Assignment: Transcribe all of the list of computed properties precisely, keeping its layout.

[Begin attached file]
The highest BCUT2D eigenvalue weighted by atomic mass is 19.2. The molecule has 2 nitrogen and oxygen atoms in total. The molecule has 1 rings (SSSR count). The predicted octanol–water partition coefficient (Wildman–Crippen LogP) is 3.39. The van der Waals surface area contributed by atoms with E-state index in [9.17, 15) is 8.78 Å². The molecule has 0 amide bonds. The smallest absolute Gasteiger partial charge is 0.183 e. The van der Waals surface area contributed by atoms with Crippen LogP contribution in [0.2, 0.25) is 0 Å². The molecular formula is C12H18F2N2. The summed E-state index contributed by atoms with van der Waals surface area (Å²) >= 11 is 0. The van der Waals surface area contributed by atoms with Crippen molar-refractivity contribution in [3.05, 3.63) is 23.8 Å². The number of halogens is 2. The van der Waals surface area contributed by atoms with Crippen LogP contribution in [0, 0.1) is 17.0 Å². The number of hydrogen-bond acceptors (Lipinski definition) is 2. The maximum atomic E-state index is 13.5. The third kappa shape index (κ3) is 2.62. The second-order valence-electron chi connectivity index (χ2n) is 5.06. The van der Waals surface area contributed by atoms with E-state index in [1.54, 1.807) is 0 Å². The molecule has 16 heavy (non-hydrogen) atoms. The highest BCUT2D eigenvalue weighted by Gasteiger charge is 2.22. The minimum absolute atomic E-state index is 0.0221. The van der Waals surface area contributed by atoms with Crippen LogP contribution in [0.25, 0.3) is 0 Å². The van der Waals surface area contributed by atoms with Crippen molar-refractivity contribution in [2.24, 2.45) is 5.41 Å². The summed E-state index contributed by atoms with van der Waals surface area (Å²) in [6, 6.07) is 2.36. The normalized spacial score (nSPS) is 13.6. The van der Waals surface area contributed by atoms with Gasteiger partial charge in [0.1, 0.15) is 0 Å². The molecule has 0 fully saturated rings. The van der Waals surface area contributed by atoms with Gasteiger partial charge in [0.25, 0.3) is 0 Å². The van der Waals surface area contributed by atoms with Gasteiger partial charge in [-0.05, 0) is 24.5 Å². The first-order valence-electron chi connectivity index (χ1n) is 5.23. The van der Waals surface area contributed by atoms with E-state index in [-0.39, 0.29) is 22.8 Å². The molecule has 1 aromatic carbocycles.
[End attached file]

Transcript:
The highest BCUT2D eigenvalue weighted by atomic mass is 19.2. The molecule has 2 nitrogen and oxygen atoms in total. The molecule has 1 rings (SSSR count). The predicted octanol–water partition coefficient (Wildman–Crippen LogP) is 3.39. The van der Waals surface area contributed by atoms with E-state index in [9.17, 15) is 8.78 Å². The molecule has 0 amide bonds. The smallest absolute Gasteiger partial charge is 0.183 e. The van der Waals surface area contributed by atoms with Crippen LogP contribution in [0.2, 0.25) is 0 Å². The molecular formula is C12H18F2N2. The summed E-state index contributed by atoms with van der Waals surface area (Å²) >= 11 is 0. The van der Waals surface area contributed by atoms with Crippen molar-refractivity contribution in [3.05, 3.63) is 23.8 Å². The number of halogens is 2. The van der Waals surface area contributed by atoms with Crippen LogP contribution in [0, 0.1) is 17.0 Å². The number of hydrogen-bond acceptors (Lipinski definition) is 2. The maximum atomic E-state index is 13.5. The third kappa shape index (κ3) is 2.62. The second-order valence-electron chi connectivity index (χ2n) is 5.06. The van der Waals surface area contributed by atoms with E-state index in [1.54, 1.807) is 0 Å². The molecule has 16 heavy (non-hydrogen) atoms. The highest BCUT2D eigenvalue weighted by Gasteiger charge is 2.22. The minimum absolute atomic E-state index is 0.0221. The van der Waals surface area contributed by atoms with Crippen LogP contribution in [0.25, 0.3) is 0 Å². The van der Waals surface area contributed by atoms with Crippen molar-refractivity contribution in [2.24, 2.45) is 5.41 Å². The summed E-state index contributed by atoms with van der Waals surface area (Å²) in [6, 6.07) is 2.36. The normalized spacial score (nSPS) is 13.6. The van der Waals surface area contributed by atoms with Gasteiger partial charge in [0.1, 0.15) is 0 Å². The molecule has 0 fully saturated rings. The van der Waals surface area contributed by atoms with Gasteiger partial charge in [0.25, 0.3) is 0 Å². The van der Waals surface area contributed by atoms with Gasteiger partial charge in [-0.05, 0) is 24.5 Å². The first-order valence-electron chi connectivity index (χ1n) is 5.23. The van der Waals surface area contributed by atoms with E-state index in [-0.39, 0.29) is 22.8 Å². The molecule has 1 aromatic carbocycles.